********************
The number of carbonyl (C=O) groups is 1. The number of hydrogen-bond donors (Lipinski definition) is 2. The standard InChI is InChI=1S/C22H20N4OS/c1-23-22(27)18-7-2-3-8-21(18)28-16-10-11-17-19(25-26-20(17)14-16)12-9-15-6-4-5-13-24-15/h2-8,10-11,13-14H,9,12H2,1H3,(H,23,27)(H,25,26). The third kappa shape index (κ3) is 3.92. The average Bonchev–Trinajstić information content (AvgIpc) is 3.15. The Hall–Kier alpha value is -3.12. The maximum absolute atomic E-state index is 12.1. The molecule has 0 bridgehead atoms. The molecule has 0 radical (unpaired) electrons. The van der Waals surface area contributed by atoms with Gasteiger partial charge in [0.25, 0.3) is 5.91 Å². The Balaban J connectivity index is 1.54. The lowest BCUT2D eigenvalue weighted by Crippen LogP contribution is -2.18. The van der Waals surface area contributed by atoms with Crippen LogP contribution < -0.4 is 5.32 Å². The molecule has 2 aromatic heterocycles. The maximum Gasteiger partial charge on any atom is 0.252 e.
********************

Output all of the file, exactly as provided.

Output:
The number of carbonyl (C=O) groups is 1. The number of hydrogen-bond donors (Lipinski definition) is 2. The standard InChI is InChI=1S/C22H20N4OS/c1-23-22(27)18-7-2-3-8-21(18)28-16-10-11-17-19(25-26-20(17)14-16)12-9-15-6-4-5-13-24-15/h2-8,10-11,13-14H,9,12H2,1H3,(H,23,27)(H,25,26). The third kappa shape index (κ3) is 3.92. The average Bonchev–Trinajstić information content (AvgIpc) is 3.15. The Hall–Kier alpha value is -3.12. The maximum absolute atomic E-state index is 12.1. The molecule has 0 bridgehead atoms. The molecule has 0 radical (unpaired) electrons. The van der Waals surface area contributed by atoms with Gasteiger partial charge in [0.25, 0.3) is 5.91 Å². The Balaban J connectivity index is 1.54. The lowest BCUT2D eigenvalue weighted by Crippen LogP contribution is -2.18. The van der Waals surface area contributed by atoms with Crippen LogP contribution < -0.4 is 5.32 Å². The molecule has 2 aromatic heterocycles. The maximum Gasteiger partial charge on any atom is 0.252 e.